Wednesday , January 20 2021

Tampines appear on the columns and large concrete falls on the HDB block, Singapore News & Top Stories



SINGAPORE – Concrete has fallen from two columns and exposed steel beams have been exposed along the fourth-floor corridor at 91 Tampines Street. Concerns have been raised among residents that falling concrete could injure passengers.

Many of the six-aisle concrete columns and beams appear to have large cracks, with six units reported by Chinese evening newspaper Lianhe Wanbao on Thursday (November 19).

A 20-year-old resident who did not deny the name told Wanbaori earlier this year that he saw concrete falling in front of his home and falling on a shoe rack.

He said his family didn’t think much of it at first but his concern was heightened when cracks in many columns appeared in recent months.

Residents said the falling concrete could hit neighbors who were walking along the hallway or injure people on the ground floor.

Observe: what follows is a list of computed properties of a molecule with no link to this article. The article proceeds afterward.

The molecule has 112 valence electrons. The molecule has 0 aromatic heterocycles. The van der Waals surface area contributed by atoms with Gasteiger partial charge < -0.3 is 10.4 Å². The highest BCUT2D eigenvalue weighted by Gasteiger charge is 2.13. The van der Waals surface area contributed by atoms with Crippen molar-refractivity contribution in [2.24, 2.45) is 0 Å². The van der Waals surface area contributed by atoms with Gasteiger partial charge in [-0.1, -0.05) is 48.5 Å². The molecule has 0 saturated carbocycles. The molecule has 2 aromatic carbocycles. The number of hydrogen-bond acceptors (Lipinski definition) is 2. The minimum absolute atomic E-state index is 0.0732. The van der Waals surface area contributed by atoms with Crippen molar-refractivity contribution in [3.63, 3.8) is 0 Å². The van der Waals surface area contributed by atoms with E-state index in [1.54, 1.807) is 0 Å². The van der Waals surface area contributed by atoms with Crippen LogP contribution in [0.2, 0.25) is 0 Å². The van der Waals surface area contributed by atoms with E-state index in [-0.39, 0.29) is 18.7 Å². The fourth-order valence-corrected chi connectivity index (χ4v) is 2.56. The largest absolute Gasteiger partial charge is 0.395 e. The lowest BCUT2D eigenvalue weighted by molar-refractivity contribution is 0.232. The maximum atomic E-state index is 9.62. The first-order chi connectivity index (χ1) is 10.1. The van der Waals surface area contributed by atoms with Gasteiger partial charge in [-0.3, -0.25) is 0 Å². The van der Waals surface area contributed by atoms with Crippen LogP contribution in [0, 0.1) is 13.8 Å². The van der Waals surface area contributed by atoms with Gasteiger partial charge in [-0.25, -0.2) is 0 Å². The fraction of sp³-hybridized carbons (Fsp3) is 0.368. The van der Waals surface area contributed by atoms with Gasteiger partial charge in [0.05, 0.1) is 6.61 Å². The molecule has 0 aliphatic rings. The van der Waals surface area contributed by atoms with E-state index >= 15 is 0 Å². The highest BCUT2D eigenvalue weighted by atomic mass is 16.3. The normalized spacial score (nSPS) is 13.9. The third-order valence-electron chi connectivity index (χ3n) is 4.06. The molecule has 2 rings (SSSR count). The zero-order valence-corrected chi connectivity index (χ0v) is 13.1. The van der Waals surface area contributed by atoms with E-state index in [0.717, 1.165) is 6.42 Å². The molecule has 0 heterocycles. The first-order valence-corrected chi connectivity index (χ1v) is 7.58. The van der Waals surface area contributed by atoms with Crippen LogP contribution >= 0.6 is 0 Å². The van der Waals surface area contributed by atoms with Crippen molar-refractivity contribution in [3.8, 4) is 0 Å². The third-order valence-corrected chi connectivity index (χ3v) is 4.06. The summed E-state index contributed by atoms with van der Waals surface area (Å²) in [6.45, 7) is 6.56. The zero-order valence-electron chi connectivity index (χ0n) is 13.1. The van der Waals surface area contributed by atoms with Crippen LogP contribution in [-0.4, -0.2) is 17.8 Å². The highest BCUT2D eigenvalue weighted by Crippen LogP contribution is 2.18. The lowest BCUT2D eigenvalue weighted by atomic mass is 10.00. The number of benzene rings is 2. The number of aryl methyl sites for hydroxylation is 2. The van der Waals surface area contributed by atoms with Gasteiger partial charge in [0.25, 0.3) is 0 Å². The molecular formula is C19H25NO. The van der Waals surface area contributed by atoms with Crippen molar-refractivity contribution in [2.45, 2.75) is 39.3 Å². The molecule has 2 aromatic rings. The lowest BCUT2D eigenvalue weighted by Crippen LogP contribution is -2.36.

In response to questions from The Straits Times, a spokesman for the Construction and Construction Authority (BCA) said on Thursday that the crack in the columns did not affect the structural integrity of the building.

The authority added that it had inspected the damaged block after being warned to give its opinion on Tuesday, and has since ordered the council to carry out the necessary corrective work.

Tampines City Council told ST that they have contacted residents and “arranged the necessary corrective work.”

The council added that the block will be repaired and refurbished next year.

“However, we will inspect the surrounding blocks to prevent a similar incident from happening,” he said.

The affected block is 37 years old. According to Wanbao, the remaining floors are free of falling concrete or cracks that form in the columns.

Another resident of the same block, who only wanted to know him by name like Lee, said cracks also form in the ceiling of his unit, which he has repaired several times in the past three years.

The 64-year-old, who works in the security industry, said he had previously spent about $ 6,000 to repair the ceiling, but cracks re-emerged this year.

He added that the crack in the ceiling caused a downward pressure change and as a result he was unable to fully open one of his sliding windows.




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